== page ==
Nexus of conservation & livelihood: Dolphin tourism in Nepal

In the Far-Western region of Nepal, there lies a village called Dhungana Tol. It is a tranquil little village except during the monsoon season when the Ganges River Dolphin migrate to Mohana river during which time it becomes an ecotourism hub. Tourists flock the area to catch a glimpse of the elusive Ganges River Dolphin. Other wildlife also call this area their home.  

Ganges River Dolphin Spotted in Mohana River

Where there is wildlife and human interaction there is bound to be conflict. This might have been the case as intensive irrigation, agriculture and other human activities dominate this area, were it not for the influential Bhojraj Shrestha dearly nicknamed “Guleli Baje” (literal translation: slingshot grandfather). He has been nicknamed so as he collects slingshot every chance he gets to prevent damage to wildlife and he makes people especially children oblige to never to hurt wildlife. He had a collection of 12,000 slingshots! This collection might have surely increased by now. 

An evening view of Mohana River, near Dhungana Tol

He has also setup an organization – Dolphin Conservation Center to educate and aware people on conservation. During our visit at Dhungana Tol, in an informal discussion with the local community members they said that crocodiles had eaten their cattle but because the people had been educated from the organization they did not partake in harming the creature. Retaliatory killings are major challenge for conservation but awareness had helped in combating this challenge in this area.

The community overall have helped in ensuring the survival of the endangered species. Whatever strict protocols or safety measure we develop, having local people involved in conservation is a much more sustainable option for species conservation. As exemplified by Dhungana Tol, the nexus of conservation and livelihood has really made it a safe haven for the species and helping in developing the local area. I have heard that now there are hotels nearby as well but I would really recommend staying in the community homestays to really experience the natural beauty, the wildlife and the hospitality of the people. Especially, if one is researching in the area, community homestays are the best way to get a wealth of knowledge. This also helps in generating livelihood for the local people which can be a strong motivation to conserve the species. The real guardians for conservation are the people who live near the wildlife so supporting them is the best way to conserve the species.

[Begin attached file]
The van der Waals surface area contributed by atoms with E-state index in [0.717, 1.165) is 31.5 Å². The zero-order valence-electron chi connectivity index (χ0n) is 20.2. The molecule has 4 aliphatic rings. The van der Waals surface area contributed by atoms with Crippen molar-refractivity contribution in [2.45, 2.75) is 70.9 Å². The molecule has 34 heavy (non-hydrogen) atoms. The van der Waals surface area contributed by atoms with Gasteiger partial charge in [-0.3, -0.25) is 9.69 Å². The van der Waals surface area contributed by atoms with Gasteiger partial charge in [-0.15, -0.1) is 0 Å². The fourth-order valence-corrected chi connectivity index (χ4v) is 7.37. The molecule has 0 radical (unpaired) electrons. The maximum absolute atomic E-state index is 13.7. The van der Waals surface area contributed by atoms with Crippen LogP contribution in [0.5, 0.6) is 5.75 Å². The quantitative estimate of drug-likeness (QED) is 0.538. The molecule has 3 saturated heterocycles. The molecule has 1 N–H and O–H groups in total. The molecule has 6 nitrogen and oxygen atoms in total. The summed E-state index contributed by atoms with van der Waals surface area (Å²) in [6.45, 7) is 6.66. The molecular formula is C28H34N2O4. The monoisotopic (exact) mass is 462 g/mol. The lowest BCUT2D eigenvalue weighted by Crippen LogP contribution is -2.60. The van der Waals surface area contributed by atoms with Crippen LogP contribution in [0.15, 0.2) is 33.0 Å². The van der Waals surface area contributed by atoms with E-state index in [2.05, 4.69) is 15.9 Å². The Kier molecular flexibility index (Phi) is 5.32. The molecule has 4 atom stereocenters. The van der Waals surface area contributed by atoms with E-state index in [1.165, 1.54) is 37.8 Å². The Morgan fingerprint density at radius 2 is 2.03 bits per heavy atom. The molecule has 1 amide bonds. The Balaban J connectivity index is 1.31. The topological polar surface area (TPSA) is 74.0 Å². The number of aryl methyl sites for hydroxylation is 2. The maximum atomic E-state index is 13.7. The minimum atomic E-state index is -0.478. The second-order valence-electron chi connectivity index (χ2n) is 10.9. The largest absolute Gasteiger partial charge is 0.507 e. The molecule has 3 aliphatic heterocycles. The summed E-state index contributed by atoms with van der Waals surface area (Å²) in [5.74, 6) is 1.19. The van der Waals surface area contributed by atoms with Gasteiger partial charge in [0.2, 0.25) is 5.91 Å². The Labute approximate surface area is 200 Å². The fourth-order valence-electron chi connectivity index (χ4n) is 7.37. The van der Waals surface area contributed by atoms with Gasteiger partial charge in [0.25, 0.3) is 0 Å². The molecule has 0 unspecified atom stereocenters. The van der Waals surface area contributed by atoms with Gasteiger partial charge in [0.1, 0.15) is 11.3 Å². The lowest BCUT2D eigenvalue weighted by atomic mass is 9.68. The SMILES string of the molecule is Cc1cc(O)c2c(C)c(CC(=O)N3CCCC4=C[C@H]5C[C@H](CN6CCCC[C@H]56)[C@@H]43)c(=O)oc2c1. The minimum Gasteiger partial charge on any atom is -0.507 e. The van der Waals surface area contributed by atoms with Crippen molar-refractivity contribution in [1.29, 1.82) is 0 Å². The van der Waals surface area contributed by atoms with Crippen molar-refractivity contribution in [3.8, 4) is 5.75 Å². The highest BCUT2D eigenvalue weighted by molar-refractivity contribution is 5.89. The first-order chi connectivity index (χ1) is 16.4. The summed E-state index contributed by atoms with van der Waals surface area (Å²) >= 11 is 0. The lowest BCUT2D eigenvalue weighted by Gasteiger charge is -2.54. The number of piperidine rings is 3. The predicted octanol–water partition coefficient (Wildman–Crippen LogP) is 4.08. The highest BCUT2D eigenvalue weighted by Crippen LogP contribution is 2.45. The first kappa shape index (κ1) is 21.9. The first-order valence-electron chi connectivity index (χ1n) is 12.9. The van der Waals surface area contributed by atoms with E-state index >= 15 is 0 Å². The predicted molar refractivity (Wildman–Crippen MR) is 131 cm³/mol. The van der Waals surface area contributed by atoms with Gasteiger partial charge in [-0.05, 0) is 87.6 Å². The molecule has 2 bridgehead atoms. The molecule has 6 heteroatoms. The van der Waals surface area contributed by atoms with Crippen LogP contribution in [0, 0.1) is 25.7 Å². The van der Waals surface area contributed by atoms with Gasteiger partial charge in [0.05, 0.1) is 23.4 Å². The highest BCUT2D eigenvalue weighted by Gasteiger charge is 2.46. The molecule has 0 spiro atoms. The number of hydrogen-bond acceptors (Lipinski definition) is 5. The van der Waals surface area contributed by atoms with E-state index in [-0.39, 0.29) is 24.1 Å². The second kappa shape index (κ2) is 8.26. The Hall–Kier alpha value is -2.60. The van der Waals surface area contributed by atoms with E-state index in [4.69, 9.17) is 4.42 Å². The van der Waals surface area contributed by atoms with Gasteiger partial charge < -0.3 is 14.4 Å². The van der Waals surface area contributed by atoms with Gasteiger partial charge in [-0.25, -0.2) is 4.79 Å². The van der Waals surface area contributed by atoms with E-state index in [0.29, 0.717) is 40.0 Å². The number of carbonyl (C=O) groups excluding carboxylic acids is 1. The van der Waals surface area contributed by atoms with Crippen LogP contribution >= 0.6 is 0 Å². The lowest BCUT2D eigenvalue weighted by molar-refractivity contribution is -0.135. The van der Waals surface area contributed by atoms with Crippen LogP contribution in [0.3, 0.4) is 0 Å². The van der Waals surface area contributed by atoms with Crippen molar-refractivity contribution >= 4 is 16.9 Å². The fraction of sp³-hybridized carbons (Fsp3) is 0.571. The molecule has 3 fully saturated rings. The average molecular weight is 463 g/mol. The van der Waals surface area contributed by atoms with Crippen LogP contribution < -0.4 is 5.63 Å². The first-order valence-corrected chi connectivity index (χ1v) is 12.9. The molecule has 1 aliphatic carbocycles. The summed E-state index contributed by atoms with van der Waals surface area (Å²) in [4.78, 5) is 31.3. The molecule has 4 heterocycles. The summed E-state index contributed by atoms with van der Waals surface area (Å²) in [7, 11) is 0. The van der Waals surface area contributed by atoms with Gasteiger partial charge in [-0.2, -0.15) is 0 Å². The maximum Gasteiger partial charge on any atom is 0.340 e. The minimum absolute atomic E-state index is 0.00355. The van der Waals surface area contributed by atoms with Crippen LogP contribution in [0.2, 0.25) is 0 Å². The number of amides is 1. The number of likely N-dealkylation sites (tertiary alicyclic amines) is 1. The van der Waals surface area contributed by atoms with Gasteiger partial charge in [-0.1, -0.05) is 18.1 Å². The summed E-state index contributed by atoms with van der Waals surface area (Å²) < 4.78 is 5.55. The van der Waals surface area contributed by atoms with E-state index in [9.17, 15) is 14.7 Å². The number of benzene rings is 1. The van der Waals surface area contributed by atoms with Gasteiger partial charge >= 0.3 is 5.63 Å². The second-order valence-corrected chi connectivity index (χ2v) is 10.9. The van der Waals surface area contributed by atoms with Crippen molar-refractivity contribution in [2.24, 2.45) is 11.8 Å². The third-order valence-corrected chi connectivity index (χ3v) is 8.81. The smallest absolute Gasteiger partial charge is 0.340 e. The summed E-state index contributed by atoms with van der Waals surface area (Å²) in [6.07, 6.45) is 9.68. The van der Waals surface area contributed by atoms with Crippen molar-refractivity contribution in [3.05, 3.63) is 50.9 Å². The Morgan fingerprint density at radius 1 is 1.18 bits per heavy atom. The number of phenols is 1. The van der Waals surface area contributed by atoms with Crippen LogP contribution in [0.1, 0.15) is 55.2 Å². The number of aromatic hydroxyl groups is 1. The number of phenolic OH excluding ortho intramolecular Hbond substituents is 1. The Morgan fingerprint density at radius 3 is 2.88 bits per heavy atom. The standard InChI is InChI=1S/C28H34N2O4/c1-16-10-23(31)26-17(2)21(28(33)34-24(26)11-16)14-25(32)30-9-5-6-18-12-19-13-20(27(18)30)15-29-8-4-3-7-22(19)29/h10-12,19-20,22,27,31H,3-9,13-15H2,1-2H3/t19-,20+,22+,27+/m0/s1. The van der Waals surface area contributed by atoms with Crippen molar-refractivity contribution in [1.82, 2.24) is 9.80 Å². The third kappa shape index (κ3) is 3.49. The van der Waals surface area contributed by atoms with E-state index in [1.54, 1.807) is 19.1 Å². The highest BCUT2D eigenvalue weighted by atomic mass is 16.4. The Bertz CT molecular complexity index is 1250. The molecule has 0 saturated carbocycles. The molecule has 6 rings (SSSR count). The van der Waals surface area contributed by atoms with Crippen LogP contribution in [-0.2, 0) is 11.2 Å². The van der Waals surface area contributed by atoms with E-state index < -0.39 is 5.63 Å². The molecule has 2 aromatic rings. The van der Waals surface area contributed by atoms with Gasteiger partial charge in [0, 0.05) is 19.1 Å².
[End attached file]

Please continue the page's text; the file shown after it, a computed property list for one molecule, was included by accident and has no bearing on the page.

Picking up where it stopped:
During my time here, I stayed at community homestay as well. It was during my internship at IUCN Nepal and there were 6 other students who stayed here for 3 days. We were staying at different houses in the area and conducted our study, ate local food, interacted with the local people and basked in the beauty of the area. Rainfall did help a lot with the hot weather but the humidity made it uncomfortable at least for the first day then we got used to it.  The area used groundwater which had a really strange taste. Mixed with lemon, it tasted like soda and that’s how we preferred to drink it!

On the first day of survey, I had my boots on but it was better left home. The riparian area was swampy and the only way to travel through it was to walk really fast. I did not get the message when somebody had advised it so I got stuck and could not get out. Two people had to come and drag me out eventually! By that time, I was already stuck knee deep and the mud had started to make their way into my legs, my boots just below my knees were of no use. After that I caught on really fast and didn’t use the boot for the rest of the trip! Moral of the story listen to what locals advice!!!

I recount these experiences, when I had visited the area back in 2016. I am sure much changes have occurred and should the opportunity arise, I would be more than happy to document the changes.  Till then, I rejoice on the experience of the memorable research trip.

Anu Rai

I am an aspiring environmental researcher.

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